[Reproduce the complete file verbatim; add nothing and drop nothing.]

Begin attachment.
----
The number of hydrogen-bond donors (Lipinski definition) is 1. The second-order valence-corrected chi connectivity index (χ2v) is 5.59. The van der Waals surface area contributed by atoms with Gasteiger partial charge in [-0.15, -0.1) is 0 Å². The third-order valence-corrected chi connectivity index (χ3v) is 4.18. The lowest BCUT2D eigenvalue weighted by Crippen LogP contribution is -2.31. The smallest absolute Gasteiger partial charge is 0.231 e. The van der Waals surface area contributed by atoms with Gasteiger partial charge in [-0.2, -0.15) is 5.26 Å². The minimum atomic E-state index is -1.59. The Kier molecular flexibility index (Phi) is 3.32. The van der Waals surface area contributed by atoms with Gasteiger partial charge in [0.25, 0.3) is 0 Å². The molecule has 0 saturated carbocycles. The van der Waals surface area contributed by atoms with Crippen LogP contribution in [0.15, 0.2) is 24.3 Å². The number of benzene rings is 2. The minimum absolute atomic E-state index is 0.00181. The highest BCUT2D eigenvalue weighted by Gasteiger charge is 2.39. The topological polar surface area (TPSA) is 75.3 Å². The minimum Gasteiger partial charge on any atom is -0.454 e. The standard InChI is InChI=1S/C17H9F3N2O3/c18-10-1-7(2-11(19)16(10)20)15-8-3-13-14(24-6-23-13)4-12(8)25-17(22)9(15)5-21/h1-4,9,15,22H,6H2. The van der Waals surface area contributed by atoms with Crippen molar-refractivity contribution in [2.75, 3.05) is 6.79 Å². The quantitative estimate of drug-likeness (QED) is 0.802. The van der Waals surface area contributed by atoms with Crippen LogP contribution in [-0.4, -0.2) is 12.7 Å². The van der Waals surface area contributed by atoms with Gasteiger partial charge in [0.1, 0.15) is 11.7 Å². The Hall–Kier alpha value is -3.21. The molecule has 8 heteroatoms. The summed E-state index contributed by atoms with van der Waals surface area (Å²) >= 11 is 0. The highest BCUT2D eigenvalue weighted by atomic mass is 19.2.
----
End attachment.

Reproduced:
The number of hydrogen-bond donors (Lipinski definition) is 1. The second-order valence-corrected chi connectivity index (χ2v) is 5.59. The van der Waals surface area contributed by atoms with Gasteiger partial charge in [-0.15, -0.1) is 0 Å². The third-order valence-corrected chi connectivity index (χ3v) is 4.18. The lowest BCUT2D eigenvalue weighted by Crippen LogP contribution is -2.31. The smallest absolute Gasteiger partial charge is 0.231 e. The van der Waals surface area contributed by atoms with Gasteiger partial charge in [-0.2, -0.15) is 5.26 Å². The minimum atomic E-state index is -1.59. The Kier molecular flexibility index (Phi) is 3.32. The van der Waals surface area contributed by atoms with Gasteiger partial charge in [0.25, 0.3) is 0 Å². The molecule has 0 saturated carbocycles. The van der Waals surface area contributed by atoms with Crippen LogP contribution in [0.15, 0.2) is 24.3 Å². The number of benzene rings is 2. The minimum absolute atomic E-state index is 0.00181. The highest BCUT2D eigenvalue weighted by Gasteiger charge is 2.39. The topological polar surface area (TPSA) is 75.3 Å². The minimum Gasteiger partial charge on any atom is -0.454 e. The standard InChI is InChI=1S/C17H9F3N2O3/c18-10-1-7(2-11(19)16(10)20)15-8-3-13-14(24-6-23-13)4-12(8)25-17(22)9(15)5-21/h1-4,9,15,22H,6H2. The van der Waals surface area contributed by atoms with Crippen molar-refractivity contribution in [2.75, 3.05) is 6.79 Å². The quantitative estimate of drug-likeness (QED) is 0.802. The van der Waals surface area contributed by atoms with Crippen LogP contribution in [-0.4, -0.2) is 12.7 Å². The van der Waals surface area contributed by atoms with Gasteiger partial charge in [0.1, 0.15) is 11.7 Å². The Hall–Kier alpha value is -3.21. The molecule has 8 heteroatoms. The summed E-state index contributed by atoms with van der Waals surface area (Å²) >= 11 is 0. The highest BCUT2D eigenvalue weighted by atomic mass is 19.2.